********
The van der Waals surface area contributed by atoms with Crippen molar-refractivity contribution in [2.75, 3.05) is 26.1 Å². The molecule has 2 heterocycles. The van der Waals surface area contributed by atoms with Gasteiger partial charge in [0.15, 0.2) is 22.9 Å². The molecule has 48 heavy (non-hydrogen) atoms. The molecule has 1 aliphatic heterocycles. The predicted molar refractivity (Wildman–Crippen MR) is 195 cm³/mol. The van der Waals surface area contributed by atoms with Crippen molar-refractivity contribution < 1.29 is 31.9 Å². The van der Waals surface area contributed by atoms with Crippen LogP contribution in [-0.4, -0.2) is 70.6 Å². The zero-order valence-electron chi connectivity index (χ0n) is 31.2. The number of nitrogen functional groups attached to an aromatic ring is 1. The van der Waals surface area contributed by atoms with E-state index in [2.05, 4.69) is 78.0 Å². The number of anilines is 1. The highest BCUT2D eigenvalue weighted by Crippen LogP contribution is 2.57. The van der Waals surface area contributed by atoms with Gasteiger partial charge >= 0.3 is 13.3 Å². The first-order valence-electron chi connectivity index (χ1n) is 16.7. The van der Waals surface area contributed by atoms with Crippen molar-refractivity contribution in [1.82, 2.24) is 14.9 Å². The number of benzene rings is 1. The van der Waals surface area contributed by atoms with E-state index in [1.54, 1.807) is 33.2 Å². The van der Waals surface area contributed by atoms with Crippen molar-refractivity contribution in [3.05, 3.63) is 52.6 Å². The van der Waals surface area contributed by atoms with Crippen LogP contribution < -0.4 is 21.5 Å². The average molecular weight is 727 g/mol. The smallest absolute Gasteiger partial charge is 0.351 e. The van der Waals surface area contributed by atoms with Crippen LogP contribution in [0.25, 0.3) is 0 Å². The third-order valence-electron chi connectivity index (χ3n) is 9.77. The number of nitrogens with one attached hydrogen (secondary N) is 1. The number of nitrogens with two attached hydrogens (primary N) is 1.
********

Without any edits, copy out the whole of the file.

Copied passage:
The van der Waals surface area contributed by atoms with Crippen molar-refractivity contribution in [2.75, 3.05) is 26.1 Å². The molecule has 2 heterocycles. The van der Waals surface area contributed by atoms with Gasteiger partial charge in [0.15, 0.2) is 22.9 Å². The molecule has 48 heavy (non-hydrogen) atoms. The molecule has 1 aliphatic heterocycles. The predicted molar refractivity (Wildman–Crippen MR) is 195 cm³/mol. The van der Waals surface area contributed by atoms with Crippen molar-refractivity contribution < 1.29 is 31.9 Å². The van der Waals surface area contributed by atoms with Crippen LogP contribution in [-0.4, -0.2) is 70.6 Å². The zero-order valence-electron chi connectivity index (χ0n) is 31.2. The number of nitrogen functional groups attached to an aromatic ring is 1. The van der Waals surface area contributed by atoms with E-state index in [2.05, 4.69) is 78.0 Å². The number of anilines is 1. The highest BCUT2D eigenvalue weighted by Crippen LogP contribution is 2.57. The van der Waals surface area contributed by atoms with Gasteiger partial charge >= 0.3 is 13.3 Å². The first-order valence-electron chi connectivity index (χ1n) is 16.7. The van der Waals surface area contributed by atoms with Crippen molar-refractivity contribution in [1.82, 2.24) is 14.9 Å². The number of benzene rings is 1. The van der Waals surface area contributed by atoms with E-state index in [1.54, 1.807) is 33.2 Å². The van der Waals surface area contributed by atoms with Crippen molar-refractivity contribution in [3.05, 3.63) is 52.6 Å². The van der Waals surface area contributed by atoms with Crippen LogP contribution < -0.4 is 21.5 Å². The average molecular weight is 727 g/mol. The smallest absolute Gasteiger partial charge is 0.351 e. The van der Waals surface area contributed by atoms with Crippen LogP contribution in [0.25, 0.3) is 0 Å². The third-order valence-electron chi connectivity index (χ3n) is 9.77. The number of nitrogens with one attached hydrogen (secondary N) is 1. The number of nitrogens with two attached hydrogens (primary N) is 1.